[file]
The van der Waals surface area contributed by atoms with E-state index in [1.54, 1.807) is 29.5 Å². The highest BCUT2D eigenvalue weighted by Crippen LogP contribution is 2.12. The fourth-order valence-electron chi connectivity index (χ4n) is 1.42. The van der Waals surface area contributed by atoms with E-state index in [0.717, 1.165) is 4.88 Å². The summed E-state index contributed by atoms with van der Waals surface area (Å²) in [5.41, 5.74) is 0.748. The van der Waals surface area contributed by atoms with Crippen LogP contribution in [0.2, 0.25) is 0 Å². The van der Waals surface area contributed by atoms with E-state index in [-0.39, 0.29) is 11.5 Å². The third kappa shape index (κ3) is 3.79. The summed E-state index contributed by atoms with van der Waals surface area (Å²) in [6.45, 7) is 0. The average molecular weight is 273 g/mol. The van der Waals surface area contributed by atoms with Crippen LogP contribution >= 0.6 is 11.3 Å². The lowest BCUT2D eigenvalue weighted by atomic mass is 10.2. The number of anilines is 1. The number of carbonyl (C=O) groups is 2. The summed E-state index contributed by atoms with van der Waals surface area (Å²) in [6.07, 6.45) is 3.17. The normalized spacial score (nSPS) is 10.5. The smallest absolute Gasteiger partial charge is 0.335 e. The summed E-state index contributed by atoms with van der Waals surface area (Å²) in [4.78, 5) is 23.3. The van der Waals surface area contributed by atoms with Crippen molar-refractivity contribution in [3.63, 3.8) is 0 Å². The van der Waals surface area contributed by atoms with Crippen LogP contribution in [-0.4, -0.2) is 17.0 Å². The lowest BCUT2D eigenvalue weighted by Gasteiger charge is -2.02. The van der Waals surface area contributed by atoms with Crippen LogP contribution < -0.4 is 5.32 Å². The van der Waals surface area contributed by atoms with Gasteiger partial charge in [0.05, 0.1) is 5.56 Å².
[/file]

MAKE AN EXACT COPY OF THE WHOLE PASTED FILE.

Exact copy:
The van der Waals surface area contributed by atoms with E-state index in [1.54, 1.807) is 29.5 Å². The highest BCUT2D eigenvalue weighted by Crippen LogP contribution is 2.12. The fourth-order valence-electron chi connectivity index (χ4n) is 1.42. The van der Waals surface area contributed by atoms with E-state index in [0.717, 1.165) is 4.88 Å². The summed E-state index contributed by atoms with van der Waals surface area (Å²) in [5.41, 5.74) is 0.748. The van der Waals surface area contributed by atoms with Crippen LogP contribution in [0.2, 0.25) is 0 Å². The van der Waals surface area contributed by atoms with E-state index in [-0.39, 0.29) is 11.5 Å². The third kappa shape index (κ3) is 3.79. The summed E-state index contributed by atoms with van der Waals surface area (Å²) in [6.45, 7) is 0. The average molecular weight is 273 g/mol. The van der Waals surface area contributed by atoms with Crippen LogP contribution >= 0.6 is 11.3 Å². The lowest BCUT2D eigenvalue weighted by atomic mass is 10.2. The number of anilines is 1. The number of carbonyl (C=O) groups is 2. The summed E-state index contributed by atoms with van der Waals surface area (Å²) in [6.07, 6.45) is 3.17. The normalized spacial score (nSPS) is 10.5. The smallest absolute Gasteiger partial charge is 0.335 e. The summed E-state index contributed by atoms with van der Waals surface area (Å²) in [4.78, 5) is 23.3. The van der Waals surface area contributed by atoms with Crippen molar-refractivity contribution in [3.63, 3.8) is 0 Å². The van der Waals surface area contributed by atoms with Crippen LogP contribution in [-0.4, -0.2) is 17.0 Å². The lowest BCUT2D eigenvalue weighted by Gasteiger charge is -2.02. The van der Waals surface area contributed by atoms with Crippen LogP contribution < -0.4 is 5.32 Å². The van der Waals surface area contributed by atoms with Gasteiger partial charge in [0.05, 0.1) is 5.56 Å².